In this photo released by NASA, astronaut Steve Bowen, STS-126 mission specialist, participates in the mission's fourth and final scheduled session of extravehicular activity (EVA) as construction and maintenance continue on the International Space Station on Monday Nov. 24, 2008. During the six-hour, seven-minute spacewalk, Bowen and astronaut Shane Kimbrough, unseen, mission specialist, completed the lubrication of the port Solar Alpha Rotary Joints (SARJ) as well as other station assembly tasks. Bowen returned to the starboard SARJ to install the final trundle bearing assembly, retracted a berthing mechanism latch on the Japanese Kibo Laboratory and reinstalled its thermal cover. Bowen also installed a video camera on the Port 1 truss and attached a Global Positioning System antenna on the Japanese Experiment Module Pressurized Section. (AP Photo/NASA)
EDWARDS AIR FORCE BASE, Calif. – Space shuttle Endeavour slipped out of a brilliant desert sky and touched down safely in California after a nearly 16-day mission to repair and upgrade the international space station.
Stormy weather at the shuttle's main Florida landing site forced controllers to divert Endeavour and its crew of seven astronauts across the country to Edwards Air Force Base, where it glided to Earth at 4:25 p.m. EST Sunday.
"It's great to be back on the ground, and it's great to be in California," shuttle commander Christopher Ferguson said, standing with three of his crew members on the tarmac near the shuttle.
The shuttle program's 124th mission remodeled the space station, doubled its crew capacity to six and repaired a rotating joint on a solar wing.
Endeavour delivered a new bathroom, kitchenette, exercise machine, two sleeping quarters, and a recycling system that converts astronauts' urine and sweat into drinking water.
The mission wasn't without setbacks, however. The urine converter required extra tinkering to get it to work, and astronaut Heidemarie Stefanyshyn-Piper lost a $100,000 tool bag during a spacewalk to repair the solar-wing joint.
Nonetheless, Ferguson called it ambitious and extremely successful.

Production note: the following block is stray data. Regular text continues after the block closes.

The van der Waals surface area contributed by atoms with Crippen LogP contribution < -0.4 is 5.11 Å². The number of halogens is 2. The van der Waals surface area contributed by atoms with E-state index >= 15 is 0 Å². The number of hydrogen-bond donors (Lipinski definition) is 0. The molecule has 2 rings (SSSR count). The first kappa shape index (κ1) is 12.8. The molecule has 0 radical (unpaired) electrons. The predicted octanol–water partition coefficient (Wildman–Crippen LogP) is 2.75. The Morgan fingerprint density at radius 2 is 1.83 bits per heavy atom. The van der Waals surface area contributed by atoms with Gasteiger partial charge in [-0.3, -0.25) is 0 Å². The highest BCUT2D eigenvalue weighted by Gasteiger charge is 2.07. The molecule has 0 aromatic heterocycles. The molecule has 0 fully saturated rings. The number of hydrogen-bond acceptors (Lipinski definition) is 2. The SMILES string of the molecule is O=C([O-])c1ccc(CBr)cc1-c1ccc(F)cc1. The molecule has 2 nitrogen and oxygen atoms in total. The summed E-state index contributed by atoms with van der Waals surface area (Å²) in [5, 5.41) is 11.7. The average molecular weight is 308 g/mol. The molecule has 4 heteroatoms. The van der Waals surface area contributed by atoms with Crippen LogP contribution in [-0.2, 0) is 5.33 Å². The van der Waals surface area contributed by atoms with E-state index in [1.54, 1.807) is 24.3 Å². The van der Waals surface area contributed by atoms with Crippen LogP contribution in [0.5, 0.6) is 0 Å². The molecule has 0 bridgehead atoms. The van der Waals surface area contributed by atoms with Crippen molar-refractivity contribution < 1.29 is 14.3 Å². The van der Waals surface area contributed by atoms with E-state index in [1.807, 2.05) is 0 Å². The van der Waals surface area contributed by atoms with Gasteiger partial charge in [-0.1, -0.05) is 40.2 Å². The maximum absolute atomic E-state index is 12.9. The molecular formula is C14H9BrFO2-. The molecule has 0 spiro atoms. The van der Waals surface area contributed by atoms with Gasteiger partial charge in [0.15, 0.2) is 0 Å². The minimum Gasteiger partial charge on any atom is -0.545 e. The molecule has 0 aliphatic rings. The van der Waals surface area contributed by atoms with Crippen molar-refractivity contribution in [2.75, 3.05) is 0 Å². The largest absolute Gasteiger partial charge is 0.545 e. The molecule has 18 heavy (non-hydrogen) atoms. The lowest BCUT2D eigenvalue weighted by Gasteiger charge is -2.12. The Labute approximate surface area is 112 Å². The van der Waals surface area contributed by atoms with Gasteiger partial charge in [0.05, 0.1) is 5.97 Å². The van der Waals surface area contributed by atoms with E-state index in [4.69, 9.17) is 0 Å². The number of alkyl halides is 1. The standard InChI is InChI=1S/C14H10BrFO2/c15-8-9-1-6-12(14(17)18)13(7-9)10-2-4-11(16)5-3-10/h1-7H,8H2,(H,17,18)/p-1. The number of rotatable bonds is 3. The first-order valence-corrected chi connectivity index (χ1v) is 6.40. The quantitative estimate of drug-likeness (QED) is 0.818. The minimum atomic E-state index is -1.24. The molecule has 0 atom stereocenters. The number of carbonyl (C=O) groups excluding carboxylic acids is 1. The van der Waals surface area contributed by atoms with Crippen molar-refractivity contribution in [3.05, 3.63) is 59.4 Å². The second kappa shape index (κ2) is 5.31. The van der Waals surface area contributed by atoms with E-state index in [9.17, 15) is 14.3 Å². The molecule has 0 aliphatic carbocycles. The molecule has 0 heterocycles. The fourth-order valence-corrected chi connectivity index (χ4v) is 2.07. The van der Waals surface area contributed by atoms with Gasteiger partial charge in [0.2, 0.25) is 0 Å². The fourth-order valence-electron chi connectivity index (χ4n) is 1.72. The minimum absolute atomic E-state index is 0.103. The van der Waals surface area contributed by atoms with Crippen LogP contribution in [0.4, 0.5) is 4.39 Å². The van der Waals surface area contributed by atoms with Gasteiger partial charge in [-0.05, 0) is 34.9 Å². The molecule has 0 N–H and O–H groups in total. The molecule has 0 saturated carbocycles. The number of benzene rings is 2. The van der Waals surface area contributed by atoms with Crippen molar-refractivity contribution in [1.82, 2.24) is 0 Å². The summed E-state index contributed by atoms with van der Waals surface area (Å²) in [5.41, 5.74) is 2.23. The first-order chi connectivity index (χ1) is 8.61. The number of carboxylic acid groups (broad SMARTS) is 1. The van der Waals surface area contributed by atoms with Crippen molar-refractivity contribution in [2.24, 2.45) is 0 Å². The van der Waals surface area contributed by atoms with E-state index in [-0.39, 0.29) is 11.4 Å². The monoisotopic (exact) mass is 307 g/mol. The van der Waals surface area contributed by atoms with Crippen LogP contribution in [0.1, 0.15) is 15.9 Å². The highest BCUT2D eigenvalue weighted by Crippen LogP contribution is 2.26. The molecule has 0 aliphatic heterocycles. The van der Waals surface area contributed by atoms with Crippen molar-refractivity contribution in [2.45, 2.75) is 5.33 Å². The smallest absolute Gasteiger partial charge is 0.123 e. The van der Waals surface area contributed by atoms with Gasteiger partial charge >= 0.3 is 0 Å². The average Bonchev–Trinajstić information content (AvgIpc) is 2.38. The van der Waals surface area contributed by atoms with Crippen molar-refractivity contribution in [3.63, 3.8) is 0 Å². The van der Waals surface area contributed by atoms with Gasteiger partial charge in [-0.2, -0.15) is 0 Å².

"We improved the space station inside and out, of course, with the new water recycling system and then the solar rotary joint, which Heide and her team so adeptly managed to repair," he said. "From what I've heard it's performing very well."
Chamitoff, Stefanyshyn-Piper and astronaut Donald Pettit did not accompany Ferguson when he spoke at day's end, but Ferguson said they were "just fine."
"Greg Chamitoff of course is a six-month space flier, and it takes just a little bit longer for them to reacclimate to the gravity and re-adapt to being on Earth again," he said, adding that the other two were "keeping a good eye on Greg."
Endeavour had to use a temporary runway at Edwards because the permanent runway is being revamped. The temporary strip is 12,000 feet long and 200 feet wide, about 3,000 feet shorter and 100 feet narrower than the other.
The commander said using the temporary runway was "kind of a unique opportunity ... but I think it all worked out in the end very well."
The astronauts also inspected the thermal-tile-coated underside of Endeavour after landing, and Ferguson said the orbiter "seems to have fared entry pretty well."
The shuttle's California landing delayed reunions between astronauts and their families, who were waiting in Florida. They were expected to reunite Monday afternoon in Houston.
The diversion also means a delay in returning Endeavour to its home base. It takes about a week and costs $1.8 million to transport the shuttle from California to Florida atop a modified jumbo jet.